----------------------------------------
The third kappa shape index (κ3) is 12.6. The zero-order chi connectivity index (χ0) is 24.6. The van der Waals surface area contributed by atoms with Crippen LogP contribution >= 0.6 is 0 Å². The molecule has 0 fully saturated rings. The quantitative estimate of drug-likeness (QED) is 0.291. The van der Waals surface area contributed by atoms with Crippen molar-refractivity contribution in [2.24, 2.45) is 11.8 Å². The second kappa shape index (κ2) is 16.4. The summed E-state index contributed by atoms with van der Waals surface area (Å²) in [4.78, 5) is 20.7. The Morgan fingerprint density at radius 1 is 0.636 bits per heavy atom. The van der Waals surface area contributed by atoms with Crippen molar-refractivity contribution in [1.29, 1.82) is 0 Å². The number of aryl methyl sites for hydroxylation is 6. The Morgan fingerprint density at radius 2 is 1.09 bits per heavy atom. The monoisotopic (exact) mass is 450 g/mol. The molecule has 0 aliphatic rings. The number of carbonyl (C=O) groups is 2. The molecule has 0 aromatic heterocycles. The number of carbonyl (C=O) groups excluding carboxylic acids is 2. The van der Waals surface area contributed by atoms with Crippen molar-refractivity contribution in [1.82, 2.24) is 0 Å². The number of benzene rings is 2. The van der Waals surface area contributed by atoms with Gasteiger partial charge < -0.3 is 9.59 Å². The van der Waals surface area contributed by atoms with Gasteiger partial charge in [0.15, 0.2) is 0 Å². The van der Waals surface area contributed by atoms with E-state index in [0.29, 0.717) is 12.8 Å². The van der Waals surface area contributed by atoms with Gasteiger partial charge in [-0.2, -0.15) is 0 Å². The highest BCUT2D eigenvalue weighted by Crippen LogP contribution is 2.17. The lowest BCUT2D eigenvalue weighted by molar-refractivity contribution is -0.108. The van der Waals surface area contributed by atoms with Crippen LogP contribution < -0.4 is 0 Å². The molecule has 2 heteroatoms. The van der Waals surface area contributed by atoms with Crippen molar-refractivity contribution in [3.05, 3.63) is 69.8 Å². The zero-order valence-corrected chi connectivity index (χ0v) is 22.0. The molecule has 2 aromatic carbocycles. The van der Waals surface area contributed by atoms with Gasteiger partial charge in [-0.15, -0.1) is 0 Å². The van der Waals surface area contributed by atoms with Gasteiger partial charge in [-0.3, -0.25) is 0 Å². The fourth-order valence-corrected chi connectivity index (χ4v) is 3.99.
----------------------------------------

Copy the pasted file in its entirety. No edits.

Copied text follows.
The third kappa shape index (κ3) is 12.6. The zero-order chi connectivity index (χ0) is 24.6. The van der Waals surface area contributed by atoms with Crippen LogP contribution >= 0.6 is 0 Å². The molecule has 0 fully saturated rings. The quantitative estimate of drug-likeness (QED) is 0.291. The van der Waals surface area contributed by atoms with Crippen molar-refractivity contribution in [2.24, 2.45) is 11.8 Å². The second kappa shape index (κ2) is 16.4. The summed E-state index contributed by atoms with van der Waals surface area (Å²) in [4.78, 5) is 20.7. The Morgan fingerprint density at radius 1 is 0.636 bits per heavy atom. The van der Waals surface area contributed by atoms with Crippen molar-refractivity contribution in [1.29, 1.82) is 0 Å². The number of aryl methyl sites for hydroxylation is 6. The Morgan fingerprint density at radius 2 is 1.09 bits per heavy atom. The monoisotopic (exact) mass is 450 g/mol. The molecule has 0 aliphatic rings. The number of carbonyl (C=O) groups is 2. The molecule has 0 aromatic heterocycles. The number of carbonyl (C=O) groups excluding carboxylic acids is 2. The van der Waals surface area contributed by atoms with Crippen molar-refractivity contribution in [1.82, 2.24) is 0 Å². The number of benzene rings is 2. The van der Waals surface area contributed by atoms with Gasteiger partial charge < -0.3 is 9.59 Å². The van der Waals surface area contributed by atoms with Gasteiger partial charge in [0.15, 0.2) is 0 Å². The van der Waals surface area contributed by atoms with E-state index in [0.29, 0.717) is 12.8 Å². The van der Waals surface area contributed by atoms with Gasteiger partial charge in [-0.2, -0.15) is 0 Å². The highest BCUT2D eigenvalue weighted by Crippen LogP contribution is 2.17. The lowest BCUT2D eigenvalue weighted by molar-refractivity contribution is -0.108. The van der Waals surface area contributed by atoms with Crippen LogP contribution < -0.4 is 0 Å². The molecule has 2 heteroatoms. The van der Waals surface area contributed by atoms with Crippen molar-refractivity contribution in [3.05, 3.63) is 69.8 Å². The zero-order valence-corrected chi connectivity index (χ0v) is 22.0. The molecule has 2 aromatic carbocycles. The van der Waals surface area contributed by atoms with Gasteiger partial charge in [-0.15, -0.1) is 0 Å². The van der Waals surface area contributed by atoms with Gasteiger partial charge in [-0.3, -0.25) is 0 Å². The fourth-order valence-corrected chi connectivity index (χ4v) is 3.99.